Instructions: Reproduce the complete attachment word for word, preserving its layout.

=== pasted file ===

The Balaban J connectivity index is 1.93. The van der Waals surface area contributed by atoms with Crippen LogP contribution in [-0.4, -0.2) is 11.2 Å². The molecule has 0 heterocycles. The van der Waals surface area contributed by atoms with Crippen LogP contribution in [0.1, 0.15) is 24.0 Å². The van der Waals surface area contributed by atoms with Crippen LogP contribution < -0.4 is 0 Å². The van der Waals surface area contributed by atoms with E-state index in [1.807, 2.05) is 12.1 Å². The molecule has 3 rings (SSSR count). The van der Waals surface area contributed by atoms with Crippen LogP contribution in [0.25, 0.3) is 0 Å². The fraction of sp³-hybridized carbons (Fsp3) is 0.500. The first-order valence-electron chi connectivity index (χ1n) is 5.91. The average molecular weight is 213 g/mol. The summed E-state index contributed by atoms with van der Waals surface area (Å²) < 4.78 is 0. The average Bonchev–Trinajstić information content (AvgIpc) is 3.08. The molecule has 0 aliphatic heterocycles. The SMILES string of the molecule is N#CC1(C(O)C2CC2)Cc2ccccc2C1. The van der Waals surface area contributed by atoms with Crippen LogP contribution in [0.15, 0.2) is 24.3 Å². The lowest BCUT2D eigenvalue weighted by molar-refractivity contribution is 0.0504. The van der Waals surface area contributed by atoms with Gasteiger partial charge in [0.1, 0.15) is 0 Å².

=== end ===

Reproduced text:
The Balaban J connectivity index is 1.93. The van der Waals surface area contributed by atoms with Crippen LogP contribution in [-0.4, -0.2) is 11.2 Å². The molecule has 0 heterocycles. The van der Waals surface area contributed by atoms with Crippen LogP contribution in [0.1, 0.15) is 24.0 Å². The van der Waals surface area contributed by atoms with Crippen LogP contribution < -0.4 is 0 Å². The van der Waals surface area contributed by atoms with E-state index in [1.807, 2.05) is 12.1 Å². The molecule has 3 rings (SSSR count). The van der Waals surface area contributed by atoms with Crippen LogP contribution in [0.25, 0.3) is 0 Å². The fraction of sp³-hybridized carbons (Fsp3) is 0.500. The first-order valence-electron chi connectivity index (χ1n) is 5.91. The average molecular weight is 213 g/mol. The summed E-state index contributed by atoms with van der Waals surface area (Å²) < 4.78 is 0. The average Bonchev–Trinajstić information content (AvgIpc) is 3.08. The molecule has 0 aliphatic heterocycles. The SMILES string of the molecule is N#CC1(C(O)C2CC2)Cc2ccccc2C1. The van der Waals surface area contributed by atoms with Crippen LogP contribution in [0.15, 0.2) is 24.3 Å². The lowest BCUT2D eigenvalue weighted by molar-refractivity contribution is 0.0504. The van der Waals surface area contributed by atoms with Gasteiger partial charge in [0.1, 0.15) is 0 Å².